A muscular, moving thriller with a three-sided perspective on the moral complexities of immigration, "Color of the Ocean" is a well told story that would be a terrific promo for Canary Islands tourism given its sun-drenched beaches, except for the dead and dehydrated boat people scattered along them.
A muscular, moving thriller with a three-sided perspective on the moral complexities of immigration, “Color of the Ocean” would be a terrific promo for Canary Islands tourism given its sun-drenched beaches, except for the dead and dehydrated boat people scattered along them. Two of these are at the heart of writer-director Maggie Peren’s well-told story, whose deft handling and universal issues could find a helping hand in the specialty market.
Peren’s strategy is to provide just enough information about her main characters to prompt a conclusion about their virtues — or lack thereof — which are subsequently borne out, or not. When the grim-faced Jose (Alex Gonzalez) gets a knock on his door one morning, it’s unclear what the woman outside, Marielle (Alba Alonso) wants or who she is, so we can’t quite read Jose’s rejection of her. When he can’t bring himself to help her shoot up — Marielle is his junkie sister, it turns out — it’s unclear whether his reaction is one of protectiveness or disgust. He’s either a good brother or a really hard case.
The latter, it seems. A veteran border patrolman whose beat encompasses the Canary Islands beaches on which African refugees arrive in veritable droves, he has heard all the stories and lies, and has hardened himself to the suffering and shock of tourists like Nathalie (Sabine Timoteo), a German who has saved the lives of two new survivors of the ocean crossing simply by giving them bottled water. Zola (Hubert Kounde) and his young son, Mamadou (Dami Adeeri) are forever in her debt, and she is inextricably linked, for better or worse, to their fight to stay on European soil.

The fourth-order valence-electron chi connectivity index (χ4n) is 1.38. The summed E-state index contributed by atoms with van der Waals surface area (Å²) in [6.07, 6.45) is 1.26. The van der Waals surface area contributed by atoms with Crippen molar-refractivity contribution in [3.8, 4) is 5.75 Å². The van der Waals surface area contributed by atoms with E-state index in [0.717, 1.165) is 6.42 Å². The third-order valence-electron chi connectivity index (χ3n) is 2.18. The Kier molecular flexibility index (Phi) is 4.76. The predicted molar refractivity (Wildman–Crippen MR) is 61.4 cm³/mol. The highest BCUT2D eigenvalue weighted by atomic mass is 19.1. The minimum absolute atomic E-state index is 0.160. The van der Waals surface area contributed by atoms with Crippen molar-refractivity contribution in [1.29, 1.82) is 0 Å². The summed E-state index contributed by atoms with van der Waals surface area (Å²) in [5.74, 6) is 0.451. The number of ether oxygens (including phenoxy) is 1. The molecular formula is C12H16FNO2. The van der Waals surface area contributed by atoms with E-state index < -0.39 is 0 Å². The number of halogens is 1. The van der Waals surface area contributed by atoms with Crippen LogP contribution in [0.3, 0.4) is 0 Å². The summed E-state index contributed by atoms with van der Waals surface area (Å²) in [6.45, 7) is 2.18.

Zola’s immediate predicament is to convince Jose that he and his son are Congolese and thus entitled to political asylum. If they’re Senegalese, policy dictates that they be deported immediately. Jose, unmoved by the plight of father and son, dismisses Zola’s claim (the truth of their nationality lies somewhere in between, it turns out), and the two immigrants are sent to a detention camp, only to find themselves ensnared in a situation where Nathalie’s well-intended involvement does as much harm as good.
Peren juggles the multiple perspectives of her story with aplomb. The narrative never bogs down in rhetoric; nor does the viewer get led astray, as “Color of the Ocean” hews to its three-pronged perspective. Nathalie is a sympathetic character, as are, of course, Zola and Mamadou. Jose is the wild card in the emotional equation; one can see why he does what he does, but it’s harder to fathom is why he insists on doing it so well. The facets of his personality — which are warped not just by cynicism, rage, disappointment in his sister and the power he wields over so many derelict lives — are wonderfully balanced by Gonzalez.
Tech credits are tops, especially Armin Franzen’s lensing of scenic locales.